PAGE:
Canada Day has come and gone, and along with it the Canada Day Criterium in which Fiera Race Team’s Cory “Sugar” Boddy was contesting the Category Five (Cat 5) criterium race. I should say here that Cory is not new to racing and he is fast. He would probably fit well into Cat 4 or 3, but to get out of Cat 5, you have to earn your way out by placing well in races. In road cycling, it is not often the fastest rider that wins, but often the rider that has the best team, or choses the right time to attack, or the right time to rest, or just happens to get right behind the right rider. Further, a lot can go wrong in a race, and there are only so many races in a season, and only so many weekends available for racing, so sometimes moving up a category is a monuments task.
For those that are not familiar, I will provide a brief explanation of what exactly a Cat 5 criterium is:
Imagine if you will, a 1 to 1.5 km long obstacle course in the form of a circuit, and comprised of narrow streets, and sharp corners. Obstacles include manhole covers, storm grates, curb bump-outs, potholes, stray dogs, and poorly attended children. Now imagine 25 or so nervous, adrenaline-hopped, and fairly frightened, aspiring athletes with experience ranging from zero to almost none, hurling themselves around this circuit as fast as they possibly can, riding in a tight group such that their wind resistance is not that of 25 nervous individuals, but rather that of a single frightened beast. As they lean into the corners, their naked, freshly shaved legs come within a few short inches of the road surface which is essentially a concrete belt-sander revving at speeds well into the 50 kph range, poised to shred skin, spandex, and carbon fibre at any opportunity. Elbows touch, wheels bump, adrenaline swirls in their wake, and inevitably, the belt sander reaches up to take a few of them. Please don’t get me wrong, I don’t mean to imply that these races are dangerous, as there are ample safety measures taken. Almost all riders, for instance, wear fingerless gloves which of course protect each racer from suffering the discomfort of being fully gloved. Further, many racers wisely wear sunscreen, thus preventing the affliction of a nasty sunburn while they lay at the curbside beside their broken bicycle waiting for a first aider or maybe an ambulance while the race continues on without them. Further yet, it is mandatory for the sake of both safety and fashion that each racer have perched upon their head and securely fastened under the chin by a ribbon, a bit of styrofoam to protect the road surface should their heads collide forcefully with it. Finally, each bicycle is equipped with two safety levers on the handlebars, one on the right, and one on the left. The right lever serves to warn riders behind not to follow too close. A rider feeling crowded from behind simply squeezes the right lever forcefully causing his bicycle to slow suddenly, only for a moment. The rider behind, in the interest of safety, applies his right lever more forcefully causing his bicycle to slow more suddenly for a longer period of time, and so on, causing a happy rippling shudder of safety and well-being to pass through the group, from front to back, growing exponentially more pronounced as it goes. At the back of the group, a blissfully unaware racer with his eyes rolled to the back of their sockets, and wondering “why, why, why did I do this to myself?” and “why, why, why did I pay money to do this to myself?” will become aware of the approacing shutter of safe cyclists too late, and he will be forced to apply the left lever (also called the front brake). The left lever engages an emergency rider ejection system ingeniously powered by the perfect ratio of panic and inertia. The endangered racer is promptly ejected out of danger, hurtled up and over the handlebars to the awaiting safety of the belt sander I mentioned previously. He will slide along the belt sander for half a city block, while his $5000 bicycle cartwheels along beside him, the happy spectacle of which will likely entice others to engage the panic and inertia ejection systems on their own $5000 bicycles. The sound of bodies colliding with curbs, and carbon fibre skidding unabated along residential asphalt will ring like music in the ears of those whom continue racing, giving pleasurable goosebumps and causing them to look back over their shoulders at the scene, while spectators look away, covering the eyes of their children. The ejected riders will eventially come to rest, and those that are conscious will worry for their bicycles, and those that are able, and who’s bicycles are able, will probably get back on their bikes and rejoin the race, ignoring the gaping rips in their spandex, their buttock visible to all who dare look, oozing red, pink and clear fluids in quiet mourning for the skin left smeared on the pavement.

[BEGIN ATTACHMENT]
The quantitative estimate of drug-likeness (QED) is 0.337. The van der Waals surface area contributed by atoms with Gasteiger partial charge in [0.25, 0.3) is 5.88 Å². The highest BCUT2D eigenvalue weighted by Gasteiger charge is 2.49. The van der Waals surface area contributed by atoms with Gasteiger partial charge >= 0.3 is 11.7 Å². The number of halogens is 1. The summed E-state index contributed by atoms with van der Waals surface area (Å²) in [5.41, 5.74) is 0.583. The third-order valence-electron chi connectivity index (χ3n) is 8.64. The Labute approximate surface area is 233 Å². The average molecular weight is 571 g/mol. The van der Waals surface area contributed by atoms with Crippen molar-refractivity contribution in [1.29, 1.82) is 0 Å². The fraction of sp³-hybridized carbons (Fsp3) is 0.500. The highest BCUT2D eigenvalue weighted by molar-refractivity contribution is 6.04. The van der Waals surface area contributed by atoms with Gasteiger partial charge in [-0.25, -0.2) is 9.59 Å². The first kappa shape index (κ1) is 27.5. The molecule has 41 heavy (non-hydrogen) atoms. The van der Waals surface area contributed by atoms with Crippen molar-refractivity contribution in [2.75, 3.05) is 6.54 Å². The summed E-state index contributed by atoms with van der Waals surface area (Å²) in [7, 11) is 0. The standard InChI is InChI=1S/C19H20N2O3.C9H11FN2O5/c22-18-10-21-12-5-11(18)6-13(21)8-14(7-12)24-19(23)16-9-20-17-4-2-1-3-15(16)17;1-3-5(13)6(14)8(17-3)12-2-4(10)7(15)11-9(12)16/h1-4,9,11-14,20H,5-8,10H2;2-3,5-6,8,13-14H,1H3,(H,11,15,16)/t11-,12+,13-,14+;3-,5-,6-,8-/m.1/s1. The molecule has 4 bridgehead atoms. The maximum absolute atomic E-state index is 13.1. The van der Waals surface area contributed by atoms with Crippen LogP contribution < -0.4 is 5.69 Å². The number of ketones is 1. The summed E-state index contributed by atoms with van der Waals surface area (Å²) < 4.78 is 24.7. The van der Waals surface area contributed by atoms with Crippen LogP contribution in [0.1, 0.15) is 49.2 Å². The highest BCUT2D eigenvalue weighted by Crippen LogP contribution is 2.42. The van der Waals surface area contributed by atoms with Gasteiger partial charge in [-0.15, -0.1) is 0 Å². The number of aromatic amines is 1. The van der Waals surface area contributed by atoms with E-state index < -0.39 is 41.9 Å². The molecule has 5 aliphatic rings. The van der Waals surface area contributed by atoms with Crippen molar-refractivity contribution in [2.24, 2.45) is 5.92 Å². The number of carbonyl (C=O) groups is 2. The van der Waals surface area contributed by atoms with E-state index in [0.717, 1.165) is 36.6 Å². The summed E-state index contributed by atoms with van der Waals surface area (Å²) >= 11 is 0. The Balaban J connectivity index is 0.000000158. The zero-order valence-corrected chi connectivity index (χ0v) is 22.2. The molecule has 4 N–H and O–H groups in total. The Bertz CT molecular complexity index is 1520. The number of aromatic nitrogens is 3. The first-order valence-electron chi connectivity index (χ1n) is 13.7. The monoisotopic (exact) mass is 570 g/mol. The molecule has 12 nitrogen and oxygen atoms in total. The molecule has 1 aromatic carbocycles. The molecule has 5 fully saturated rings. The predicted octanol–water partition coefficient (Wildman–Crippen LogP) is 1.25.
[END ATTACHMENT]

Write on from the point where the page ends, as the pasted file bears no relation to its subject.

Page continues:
So now that you know what a criterium is all about, I won’t keep you in suspense any longer. Cory survived the Canada Day Criterium in Cat 5, with bike, spandex, and buttock fully intact. In fact, he finished in a very respectable 7th place, earning him some valuable upgrade points that could help him move up into Category 4, where the pace is faster, the bikes are more expensive, and hopefully fear and panic and inexperience play slightly less of a role. You can see all the results of the Canada Day races here.